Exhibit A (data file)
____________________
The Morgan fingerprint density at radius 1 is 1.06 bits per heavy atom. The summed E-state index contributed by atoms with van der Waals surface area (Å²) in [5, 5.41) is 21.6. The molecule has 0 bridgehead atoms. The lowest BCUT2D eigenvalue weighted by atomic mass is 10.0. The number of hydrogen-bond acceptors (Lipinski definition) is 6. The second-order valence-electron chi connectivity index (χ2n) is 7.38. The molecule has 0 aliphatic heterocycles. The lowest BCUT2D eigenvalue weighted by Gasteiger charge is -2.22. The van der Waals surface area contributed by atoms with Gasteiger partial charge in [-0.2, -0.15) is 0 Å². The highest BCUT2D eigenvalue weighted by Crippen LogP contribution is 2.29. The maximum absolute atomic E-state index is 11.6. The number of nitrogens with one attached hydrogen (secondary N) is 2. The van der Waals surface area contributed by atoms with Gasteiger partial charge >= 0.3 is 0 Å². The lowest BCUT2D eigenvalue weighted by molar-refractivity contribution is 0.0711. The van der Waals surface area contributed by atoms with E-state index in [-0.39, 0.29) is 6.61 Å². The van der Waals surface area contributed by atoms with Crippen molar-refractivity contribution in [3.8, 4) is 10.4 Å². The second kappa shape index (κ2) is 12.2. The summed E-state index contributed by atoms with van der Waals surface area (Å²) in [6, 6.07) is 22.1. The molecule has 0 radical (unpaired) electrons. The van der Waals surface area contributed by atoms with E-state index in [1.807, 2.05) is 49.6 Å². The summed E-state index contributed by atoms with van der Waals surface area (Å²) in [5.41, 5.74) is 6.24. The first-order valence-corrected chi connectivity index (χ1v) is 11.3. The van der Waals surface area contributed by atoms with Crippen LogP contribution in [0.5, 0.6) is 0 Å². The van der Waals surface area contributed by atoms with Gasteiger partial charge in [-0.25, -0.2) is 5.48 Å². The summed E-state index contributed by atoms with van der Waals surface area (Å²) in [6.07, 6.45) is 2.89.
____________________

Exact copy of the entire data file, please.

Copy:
The Morgan fingerprint density at radius 1 is 1.06 bits per heavy atom. The summed E-state index contributed by atoms with van der Waals surface area (Å²) in [5, 5.41) is 21.6. The molecule has 0 bridgehead atoms. The lowest BCUT2D eigenvalue weighted by atomic mass is 10.0. The number of hydrogen-bond acceptors (Lipinski definition) is 6. The second-order valence-electron chi connectivity index (χ2n) is 7.38. The molecule has 0 aliphatic heterocycles. The lowest BCUT2D eigenvalue weighted by Gasteiger charge is -2.22. The van der Waals surface area contributed by atoms with Gasteiger partial charge in [-0.2, -0.15) is 0 Å². The highest BCUT2D eigenvalue weighted by Crippen LogP contribution is 2.29. The maximum absolute atomic E-state index is 11.6. The number of nitrogens with one attached hydrogen (secondary N) is 2. The van der Waals surface area contributed by atoms with Gasteiger partial charge >= 0.3 is 0 Å². The lowest BCUT2D eigenvalue weighted by molar-refractivity contribution is 0.0711. The van der Waals surface area contributed by atoms with E-state index in [-0.39, 0.29) is 6.61 Å². The van der Waals surface area contributed by atoms with Crippen molar-refractivity contribution in [3.8, 4) is 10.4 Å². The second kappa shape index (κ2) is 12.2. The summed E-state index contributed by atoms with van der Waals surface area (Å²) in [6, 6.07) is 22.1. The molecule has 0 radical (unpaired) electrons. The van der Waals surface area contributed by atoms with E-state index in [1.807, 2.05) is 49.6 Å². The summed E-state index contributed by atoms with van der Waals surface area (Å²) in [5.41, 5.74) is 6.24. The first-order valence-corrected chi connectivity index (χ1v) is 11.3. The van der Waals surface area contributed by atoms with Crippen LogP contribution in [0.5, 0.6) is 0 Å². The van der Waals surface area contributed by atoms with Gasteiger partial charge in [-0.25, -0.2) is 5.48 Å². The summed E-state index contributed by atoms with van der Waals surface area (Å²) in [6.07, 6.45) is 2.89.